Stilbaai - Garden Route
Some of the fish traps between Stilbaai and Jongensfontein
About four hundred years ago before the Portuguese, Dutch and British started settling in South Africa the Khoisan tribes roamed the countryside.
Some of them owned cattle and sheep while others were hunter gatherers.
Being hunter gatherers it was necessary for them to explore all forms of food supply.
Along the south coast of South Africa they scoured the rocks for shellfish and also caught small fish in rock pools.
Big fish were however not on their menu as they had no way of catching them unless they trapped themselves in a shallow rock pool when the tide went out.
The Khoisan had spears made from taaibos which were very ineffective especially in water and so to put fish on their table they had to devise a way to catch them.
Scouring the rocks every day allowed them to notice that when the tide was very high with dark nights caused by the new moon larger fish often got caught in rock pools when the tide went out.
The thought occurred to them that if they could have their own rock pools they might trap more fish in them when the tide was high.
With this in mind they set about building their traps.
They found a nice flat piece of beach that was not too deep and built a wall of rocks around it.
The idea was to allow fish to swim in over the wall of rocks when the tide was high and then be trapped inside the rock wall when the tide went out.
Building the kraals was hard work as rocks had to be placed carefully so as to allow water to flow through them and not allow fish once inside to escape.
Some of the many viswyvers at Stilbaai.
Stilbaai on the Southern Cape coastline is one of the areas where the Khoisan built their viswyvers or traps.
When the farmers arrived in the area long after the Khoisan had left they found the foundations of the traps still intact and recognised that they were an ingenious way of catching fish.
The farmers set about repairing the viswyvers and used them to catch fish for themselves.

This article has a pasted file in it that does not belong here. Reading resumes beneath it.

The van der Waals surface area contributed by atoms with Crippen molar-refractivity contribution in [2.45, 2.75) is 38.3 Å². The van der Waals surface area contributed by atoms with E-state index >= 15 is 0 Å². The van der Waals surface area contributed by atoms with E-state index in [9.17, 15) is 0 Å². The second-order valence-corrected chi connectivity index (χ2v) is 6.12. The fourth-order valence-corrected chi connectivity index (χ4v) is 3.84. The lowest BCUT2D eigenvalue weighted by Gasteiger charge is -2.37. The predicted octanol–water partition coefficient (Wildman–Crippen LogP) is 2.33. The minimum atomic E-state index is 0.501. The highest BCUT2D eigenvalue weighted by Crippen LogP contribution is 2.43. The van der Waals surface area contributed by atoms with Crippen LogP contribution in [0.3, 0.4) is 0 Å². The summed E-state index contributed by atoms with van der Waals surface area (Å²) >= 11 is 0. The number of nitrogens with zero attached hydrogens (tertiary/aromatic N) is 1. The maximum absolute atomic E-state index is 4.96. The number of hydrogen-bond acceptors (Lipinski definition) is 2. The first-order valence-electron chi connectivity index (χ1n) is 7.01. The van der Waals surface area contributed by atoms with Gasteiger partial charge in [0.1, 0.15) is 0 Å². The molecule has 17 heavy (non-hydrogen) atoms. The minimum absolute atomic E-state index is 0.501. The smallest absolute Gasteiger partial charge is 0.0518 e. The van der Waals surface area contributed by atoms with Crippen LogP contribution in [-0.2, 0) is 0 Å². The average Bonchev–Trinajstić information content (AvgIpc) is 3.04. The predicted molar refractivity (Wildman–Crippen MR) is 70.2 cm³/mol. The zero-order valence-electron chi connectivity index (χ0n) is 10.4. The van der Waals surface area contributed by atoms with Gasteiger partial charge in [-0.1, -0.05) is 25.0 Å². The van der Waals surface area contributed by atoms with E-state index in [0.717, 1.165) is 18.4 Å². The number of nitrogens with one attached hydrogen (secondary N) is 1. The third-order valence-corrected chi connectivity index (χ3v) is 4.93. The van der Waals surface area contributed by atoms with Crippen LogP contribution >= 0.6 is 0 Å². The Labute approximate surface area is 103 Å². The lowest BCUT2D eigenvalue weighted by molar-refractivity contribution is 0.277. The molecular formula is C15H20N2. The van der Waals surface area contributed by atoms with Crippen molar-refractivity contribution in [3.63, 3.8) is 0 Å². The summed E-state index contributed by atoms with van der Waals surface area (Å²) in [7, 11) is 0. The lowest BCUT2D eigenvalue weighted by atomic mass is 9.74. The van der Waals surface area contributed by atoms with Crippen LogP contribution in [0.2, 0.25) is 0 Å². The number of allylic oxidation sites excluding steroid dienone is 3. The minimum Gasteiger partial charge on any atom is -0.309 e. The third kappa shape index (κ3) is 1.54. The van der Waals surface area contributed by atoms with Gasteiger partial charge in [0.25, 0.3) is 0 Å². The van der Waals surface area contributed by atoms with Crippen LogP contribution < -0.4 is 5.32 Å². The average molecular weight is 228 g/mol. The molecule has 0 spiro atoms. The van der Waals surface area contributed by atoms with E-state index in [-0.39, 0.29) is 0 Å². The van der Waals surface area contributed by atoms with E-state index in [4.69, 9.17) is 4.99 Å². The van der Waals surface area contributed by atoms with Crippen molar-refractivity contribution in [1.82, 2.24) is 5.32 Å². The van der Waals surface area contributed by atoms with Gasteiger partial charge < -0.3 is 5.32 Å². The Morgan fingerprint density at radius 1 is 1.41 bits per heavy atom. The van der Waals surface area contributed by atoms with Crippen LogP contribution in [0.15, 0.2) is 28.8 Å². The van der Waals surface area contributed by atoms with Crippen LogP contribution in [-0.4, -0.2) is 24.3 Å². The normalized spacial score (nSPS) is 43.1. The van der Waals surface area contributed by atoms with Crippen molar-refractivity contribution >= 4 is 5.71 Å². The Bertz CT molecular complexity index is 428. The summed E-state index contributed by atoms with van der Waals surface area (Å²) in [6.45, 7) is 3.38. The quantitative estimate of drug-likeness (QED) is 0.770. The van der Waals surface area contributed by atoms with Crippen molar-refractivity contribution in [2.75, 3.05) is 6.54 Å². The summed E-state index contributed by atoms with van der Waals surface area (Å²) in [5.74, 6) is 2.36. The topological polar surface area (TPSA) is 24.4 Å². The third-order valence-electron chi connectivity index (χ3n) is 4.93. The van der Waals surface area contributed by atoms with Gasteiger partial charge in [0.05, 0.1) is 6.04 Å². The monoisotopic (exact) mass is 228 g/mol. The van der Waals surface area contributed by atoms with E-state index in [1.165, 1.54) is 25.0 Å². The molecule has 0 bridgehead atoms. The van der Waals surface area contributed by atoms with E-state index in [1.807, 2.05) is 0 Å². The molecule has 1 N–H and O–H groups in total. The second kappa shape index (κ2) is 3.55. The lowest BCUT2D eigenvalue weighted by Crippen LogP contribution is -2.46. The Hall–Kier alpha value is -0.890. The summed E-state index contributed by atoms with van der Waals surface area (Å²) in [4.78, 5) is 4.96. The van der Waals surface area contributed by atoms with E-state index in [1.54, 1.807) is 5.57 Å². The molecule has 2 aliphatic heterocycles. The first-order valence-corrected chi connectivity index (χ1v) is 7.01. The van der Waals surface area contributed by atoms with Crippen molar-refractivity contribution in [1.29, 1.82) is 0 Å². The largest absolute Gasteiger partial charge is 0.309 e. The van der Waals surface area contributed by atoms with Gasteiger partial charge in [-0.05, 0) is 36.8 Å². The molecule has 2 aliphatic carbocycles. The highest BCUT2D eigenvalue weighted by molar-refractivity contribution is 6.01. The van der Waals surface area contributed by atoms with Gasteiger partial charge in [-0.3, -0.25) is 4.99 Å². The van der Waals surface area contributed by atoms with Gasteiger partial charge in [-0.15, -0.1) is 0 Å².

As there are not many sites where Khoisan traditions can be seen the authorities have declared the traps a Khoisan National Heritage site.
Keeping the traps intact takes a lot of hard work as the sea when it is rough washes many of the rocks off the walls.
As there is a benefit for farmers to keep the viswyvers in good shape they do not mind doing so.
The traps are a ready source of fish at new moon and farmers use nets to catch the mullet which enter the traps.
Unfortunately this has landed them in hot water with the Department of Environmental Affairs, Marine and Coastal Management who say that the gill nets used to catch the mullet kill other endangered species which find themselves in the traps.
The farmers disagree as they say its an impossible task to catch the fish without nets as the traps are too big.
It appears that the authorities in fact don't want the farmers to catch any fish in the traps but instead want them to install a system of pipes in the walls of the traps to allow the fish to escape.
If the authorities choose to enforce the pipe system the farmers will have no incentive to keep the viswyvers intact.
It would be a great shame if this were to happen as one of the few authentic Khoisan sites left in South Africa would slowly disintegrate and disappear as the sea took its toll on the rock walls put their so many hundreds of years ago.
Lets hope this will not happen and that a compromise can be reached.
Next time you visit the Stilbaai area take a walk down to the beach at low tide and inspect the many traps that are to be seen along the coastline.
You might even find a fish or two in them.
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Cape Town - Khoisan Fishing